In constructing a radome, not only the selected material but also the precise fixation and shape of the radome are very important. In order not to restrict its functionality, the following aspects must be taken into account:

  • The distance between the underside of the radome and the antenna
  • The thickness of the radome’s material
  • The shape of the radome (as homogeneous as possible)

These factors determine whether the constructed radome reflects or absorbs most of the radar waves.

The right distance

The uniformity of the individual distances of the radome to the antenna is of tremendous importance. Even slight deviations, e.g. a little notch on the underside of the protective cover, can alter the spread of electromagnetic waves. For this reason, sloping radomes also have an adverse impact as they can prove detrimental to proper reflection. The same applies to round ends, lugs, reinforcements, or grooves in the material (Figure 2).

Diagram of right vs wrong positioning of an antennaFigure 2: Left picture shows “Wrong Positioning”: Radome has an uneven surface and is not positioned parallel to the antenna. Right picture shows “Correct Positioning”: Uniform distances as well as correct positioning and dimensioning of a radome. (Image source: InnoSenT)

In order to determine the correct, uniform distance, the following applies:

  • The spread of the waves is only slightly perturbed if they hit a radome at precisely half a wavelength (or a multiple thereof).
  • This means that the antenna surface (wave centre) must be positioned parallel to the cover, at a distance of λ/2 (or a multiple thereof).
  • With a center frequency of 24,125 GHz (with half a wavelength of about 6.2 millimeters (mm)), the optimum distance is approx. 6.2 mm.

The right material thickness

Here, the same principle applies as with determining the appropriate distance: in order to minimize disruption of the waves’ spread, they should hit the radome at half the wavelength. Similarly, the material thickness of the radome must also be selected appropriately for half the wavelength.

However, the manner in which the wave is altered by the substance of the radome (by penetrating the material) must also be taken into account. This adaptation corresponds to the conductivity of the material used (dielectric function ε). It shortens the wavelength by the factor √(εr).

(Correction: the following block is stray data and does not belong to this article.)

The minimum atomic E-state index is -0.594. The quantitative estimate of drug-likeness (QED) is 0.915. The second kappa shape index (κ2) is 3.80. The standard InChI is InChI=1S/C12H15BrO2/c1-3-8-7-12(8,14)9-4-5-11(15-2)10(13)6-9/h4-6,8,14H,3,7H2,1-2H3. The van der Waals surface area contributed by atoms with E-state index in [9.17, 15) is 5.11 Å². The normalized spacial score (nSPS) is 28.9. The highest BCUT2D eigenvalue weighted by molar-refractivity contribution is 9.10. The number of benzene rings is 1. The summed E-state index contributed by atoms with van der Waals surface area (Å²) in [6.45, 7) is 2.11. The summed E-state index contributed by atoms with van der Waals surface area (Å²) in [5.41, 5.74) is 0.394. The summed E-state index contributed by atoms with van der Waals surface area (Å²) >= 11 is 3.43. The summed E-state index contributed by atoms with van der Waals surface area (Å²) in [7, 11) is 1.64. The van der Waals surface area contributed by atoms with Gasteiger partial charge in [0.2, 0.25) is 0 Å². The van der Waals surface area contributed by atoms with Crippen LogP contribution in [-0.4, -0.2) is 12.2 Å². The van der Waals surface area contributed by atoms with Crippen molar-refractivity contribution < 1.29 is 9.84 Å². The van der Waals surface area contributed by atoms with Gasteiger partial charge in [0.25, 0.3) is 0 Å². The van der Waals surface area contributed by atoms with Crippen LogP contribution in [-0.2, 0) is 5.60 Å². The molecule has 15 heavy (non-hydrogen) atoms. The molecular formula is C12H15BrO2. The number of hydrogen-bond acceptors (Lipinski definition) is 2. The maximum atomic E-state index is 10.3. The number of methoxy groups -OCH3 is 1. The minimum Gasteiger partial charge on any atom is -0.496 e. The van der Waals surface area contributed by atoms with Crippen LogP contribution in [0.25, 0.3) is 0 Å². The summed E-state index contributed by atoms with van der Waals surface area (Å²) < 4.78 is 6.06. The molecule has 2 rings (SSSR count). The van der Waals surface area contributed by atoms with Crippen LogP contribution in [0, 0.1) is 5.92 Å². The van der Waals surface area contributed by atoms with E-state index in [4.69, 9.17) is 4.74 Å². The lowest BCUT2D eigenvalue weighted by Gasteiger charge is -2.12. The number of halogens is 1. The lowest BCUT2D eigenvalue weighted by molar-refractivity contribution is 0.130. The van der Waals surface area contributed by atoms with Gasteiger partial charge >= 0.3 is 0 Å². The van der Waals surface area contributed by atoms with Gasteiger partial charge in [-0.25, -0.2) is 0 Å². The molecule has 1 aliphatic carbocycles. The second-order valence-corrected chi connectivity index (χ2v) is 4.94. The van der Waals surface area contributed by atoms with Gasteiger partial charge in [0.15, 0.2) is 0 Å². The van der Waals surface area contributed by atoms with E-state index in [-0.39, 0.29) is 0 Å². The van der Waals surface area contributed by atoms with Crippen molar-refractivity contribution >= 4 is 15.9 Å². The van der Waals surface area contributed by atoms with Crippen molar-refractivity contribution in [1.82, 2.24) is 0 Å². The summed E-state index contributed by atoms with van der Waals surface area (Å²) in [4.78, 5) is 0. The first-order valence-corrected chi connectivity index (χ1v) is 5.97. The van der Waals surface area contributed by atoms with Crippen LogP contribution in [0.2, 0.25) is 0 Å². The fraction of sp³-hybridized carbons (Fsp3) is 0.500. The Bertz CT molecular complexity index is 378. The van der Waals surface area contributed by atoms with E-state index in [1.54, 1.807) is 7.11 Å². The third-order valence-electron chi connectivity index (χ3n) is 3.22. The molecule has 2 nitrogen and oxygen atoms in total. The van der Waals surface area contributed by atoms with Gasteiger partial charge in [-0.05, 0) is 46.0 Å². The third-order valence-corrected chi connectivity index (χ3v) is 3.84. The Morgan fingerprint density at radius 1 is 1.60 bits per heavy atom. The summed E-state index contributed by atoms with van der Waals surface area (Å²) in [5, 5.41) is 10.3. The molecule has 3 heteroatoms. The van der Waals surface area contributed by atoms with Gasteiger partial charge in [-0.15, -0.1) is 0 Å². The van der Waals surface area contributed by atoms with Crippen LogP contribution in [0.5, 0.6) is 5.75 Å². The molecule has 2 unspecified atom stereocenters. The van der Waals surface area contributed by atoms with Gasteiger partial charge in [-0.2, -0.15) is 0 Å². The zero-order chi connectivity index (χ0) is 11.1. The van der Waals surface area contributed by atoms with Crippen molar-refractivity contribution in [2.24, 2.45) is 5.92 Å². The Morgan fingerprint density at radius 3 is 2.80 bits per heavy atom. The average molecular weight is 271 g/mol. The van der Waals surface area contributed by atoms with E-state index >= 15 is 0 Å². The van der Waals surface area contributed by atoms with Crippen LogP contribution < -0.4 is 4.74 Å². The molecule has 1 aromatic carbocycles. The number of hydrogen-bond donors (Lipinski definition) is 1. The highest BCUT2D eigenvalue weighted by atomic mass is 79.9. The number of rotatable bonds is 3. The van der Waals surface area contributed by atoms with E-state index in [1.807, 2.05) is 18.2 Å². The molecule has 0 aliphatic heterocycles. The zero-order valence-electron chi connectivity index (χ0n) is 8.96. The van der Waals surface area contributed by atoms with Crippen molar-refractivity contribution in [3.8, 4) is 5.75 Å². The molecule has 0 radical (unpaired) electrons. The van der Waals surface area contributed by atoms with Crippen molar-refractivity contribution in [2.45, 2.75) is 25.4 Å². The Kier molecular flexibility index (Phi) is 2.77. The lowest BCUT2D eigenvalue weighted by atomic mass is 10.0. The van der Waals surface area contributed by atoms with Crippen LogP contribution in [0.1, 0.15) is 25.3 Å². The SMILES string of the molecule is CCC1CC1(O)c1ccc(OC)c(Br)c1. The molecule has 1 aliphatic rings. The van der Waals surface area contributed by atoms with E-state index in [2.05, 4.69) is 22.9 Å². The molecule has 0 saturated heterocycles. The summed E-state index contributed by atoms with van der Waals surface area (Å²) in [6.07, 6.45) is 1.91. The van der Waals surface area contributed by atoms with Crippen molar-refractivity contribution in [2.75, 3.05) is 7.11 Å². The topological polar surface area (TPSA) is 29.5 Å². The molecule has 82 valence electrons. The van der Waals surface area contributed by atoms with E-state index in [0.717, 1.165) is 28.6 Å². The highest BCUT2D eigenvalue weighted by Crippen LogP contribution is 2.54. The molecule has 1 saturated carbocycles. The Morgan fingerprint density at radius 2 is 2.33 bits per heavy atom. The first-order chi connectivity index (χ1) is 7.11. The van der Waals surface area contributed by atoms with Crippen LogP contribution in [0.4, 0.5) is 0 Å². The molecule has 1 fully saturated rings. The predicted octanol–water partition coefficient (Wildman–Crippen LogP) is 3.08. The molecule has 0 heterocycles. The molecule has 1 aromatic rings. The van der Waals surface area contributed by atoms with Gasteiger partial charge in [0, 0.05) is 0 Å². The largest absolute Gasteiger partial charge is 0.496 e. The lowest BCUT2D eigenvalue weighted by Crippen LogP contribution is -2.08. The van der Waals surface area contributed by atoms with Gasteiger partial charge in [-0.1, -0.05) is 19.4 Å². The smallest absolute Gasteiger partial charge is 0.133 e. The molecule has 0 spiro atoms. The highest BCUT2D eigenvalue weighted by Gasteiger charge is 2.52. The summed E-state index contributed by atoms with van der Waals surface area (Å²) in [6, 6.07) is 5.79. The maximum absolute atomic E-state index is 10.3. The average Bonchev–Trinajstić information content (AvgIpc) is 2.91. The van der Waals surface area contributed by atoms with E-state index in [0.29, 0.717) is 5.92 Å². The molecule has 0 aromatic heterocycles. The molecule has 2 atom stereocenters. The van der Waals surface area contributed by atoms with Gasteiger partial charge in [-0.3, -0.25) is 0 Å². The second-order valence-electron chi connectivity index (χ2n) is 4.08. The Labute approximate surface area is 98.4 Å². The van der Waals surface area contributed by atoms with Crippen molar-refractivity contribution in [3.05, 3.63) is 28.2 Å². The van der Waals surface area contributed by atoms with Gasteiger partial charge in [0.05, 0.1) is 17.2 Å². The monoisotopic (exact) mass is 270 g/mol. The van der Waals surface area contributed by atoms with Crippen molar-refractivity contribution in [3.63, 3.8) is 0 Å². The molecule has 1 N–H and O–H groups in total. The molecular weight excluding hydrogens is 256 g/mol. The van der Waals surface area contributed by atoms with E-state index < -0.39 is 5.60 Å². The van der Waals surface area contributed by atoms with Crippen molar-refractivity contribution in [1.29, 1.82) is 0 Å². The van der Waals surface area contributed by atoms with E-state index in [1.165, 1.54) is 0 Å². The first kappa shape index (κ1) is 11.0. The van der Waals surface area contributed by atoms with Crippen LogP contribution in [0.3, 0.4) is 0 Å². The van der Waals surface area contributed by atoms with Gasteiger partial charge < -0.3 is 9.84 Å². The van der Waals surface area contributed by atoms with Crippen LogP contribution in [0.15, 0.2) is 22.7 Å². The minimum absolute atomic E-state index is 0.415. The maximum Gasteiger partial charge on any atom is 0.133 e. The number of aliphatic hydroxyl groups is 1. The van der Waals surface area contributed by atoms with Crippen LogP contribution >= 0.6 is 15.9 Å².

For example, with plastics, this dielectric constant is between three and four, which, however, varies widely in practice. In order to obtain a ballpark figure, a calculation can be performed with the mean value of 1.5. The thickness of the material can then be calculated using the formula λ/2√(εr). This would equal 4 mm with these starting values.

Diagram of calculating the proper material thickness for a radome materialFigure 3: Example for calculating the proper material thickness for a radome material. (Image source:  InnoSenT)

In order to build the radome, extensive knowledge about the composition of the material used and the spread of electromagnetic waves is necessary. The information provided is intended only as guidance and to emphasize which aspects must absolutely be taken into account when constructing an antenna cover.

Disclaimer: The opinions, beliefs, and viewpoints expressed by the various authors and/or forum participants on this website do not necessarily reflect the opinions, beliefs, and viewpoints of Digi-Key Electronics or official policies of Digi-Key Electronics.

About this author

Marion Henneberger, Content Manager, InnoSenT

Marion Henneberger is responsible for Content Management at InnoSenT, the German Radar Technology company. Her job is to write on InnoSenT's innovative product solutions as well as radar technology in general. This also includes providing content on the many different applications that can be solved with Radar. The information is obtained directly from the InnoSenT Radar experts and prepared for public use. Therefore she regularly collaborates and talks with the company’s technicians, leadership and product managers.

In her role she transforms the technical data from the engineering into comprehensible content with the target to make the technology and the benefits understandable for ordinary people like you and me (assuming you are not a radar engineer). She enjoys to work for a company which pushes technical development to its limits and to experience the creation of significant inventions.